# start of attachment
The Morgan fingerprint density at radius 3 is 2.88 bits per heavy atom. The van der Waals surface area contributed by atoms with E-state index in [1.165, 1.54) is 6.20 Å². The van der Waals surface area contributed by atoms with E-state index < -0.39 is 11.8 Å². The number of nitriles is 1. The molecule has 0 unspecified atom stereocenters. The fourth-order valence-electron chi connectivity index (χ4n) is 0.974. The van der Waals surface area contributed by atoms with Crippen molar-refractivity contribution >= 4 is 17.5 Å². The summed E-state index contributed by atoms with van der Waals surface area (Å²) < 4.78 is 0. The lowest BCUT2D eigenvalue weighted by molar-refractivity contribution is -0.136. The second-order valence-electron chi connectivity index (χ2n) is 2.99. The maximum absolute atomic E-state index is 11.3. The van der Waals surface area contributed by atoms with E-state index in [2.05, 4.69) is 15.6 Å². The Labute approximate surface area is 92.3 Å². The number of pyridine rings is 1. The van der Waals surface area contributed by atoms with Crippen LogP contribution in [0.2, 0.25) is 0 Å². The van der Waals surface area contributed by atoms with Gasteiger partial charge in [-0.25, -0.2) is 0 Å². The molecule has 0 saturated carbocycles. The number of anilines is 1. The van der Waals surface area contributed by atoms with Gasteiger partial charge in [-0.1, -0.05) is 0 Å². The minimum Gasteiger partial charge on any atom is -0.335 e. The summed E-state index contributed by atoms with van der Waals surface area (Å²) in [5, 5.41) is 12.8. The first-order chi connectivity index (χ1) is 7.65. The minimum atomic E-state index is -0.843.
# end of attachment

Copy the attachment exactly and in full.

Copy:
The Morgan fingerprint density at radius 3 is 2.88 bits per heavy atom. The van der Waals surface area contributed by atoms with E-state index in [1.165, 1.54) is 6.20 Å². The van der Waals surface area contributed by atoms with E-state index < -0.39 is 11.8 Å². The number of nitriles is 1. The molecule has 0 unspecified atom stereocenters. The fourth-order valence-electron chi connectivity index (χ4n) is 0.974. The van der Waals surface area contributed by atoms with Crippen molar-refractivity contribution >= 4 is 17.5 Å². The summed E-state index contributed by atoms with van der Waals surface area (Å²) < 4.78 is 0. The lowest BCUT2D eigenvalue weighted by molar-refractivity contribution is -0.136. The second-order valence-electron chi connectivity index (χ2n) is 2.99. The maximum absolute atomic E-state index is 11.3. The van der Waals surface area contributed by atoms with E-state index in [2.05, 4.69) is 15.6 Å². The Labute approximate surface area is 92.3 Å². The number of pyridine rings is 1. The van der Waals surface area contributed by atoms with Crippen LogP contribution in [0.2, 0.25) is 0 Å². The van der Waals surface area contributed by atoms with Gasteiger partial charge in [-0.25, -0.2) is 0 Å². The molecule has 0 saturated carbocycles. The number of anilines is 1. The van der Waals surface area contributed by atoms with Gasteiger partial charge in [-0.1, -0.05) is 0 Å². The minimum Gasteiger partial charge on any atom is -0.335 e. The summed E-state index contributed by atoms with van der Waals surface area (Å²) in [5, 5.41) is 12.8. The first-order chi connectivity index (χ1) is 7.65. The minimum atomic E-state index is -0.843.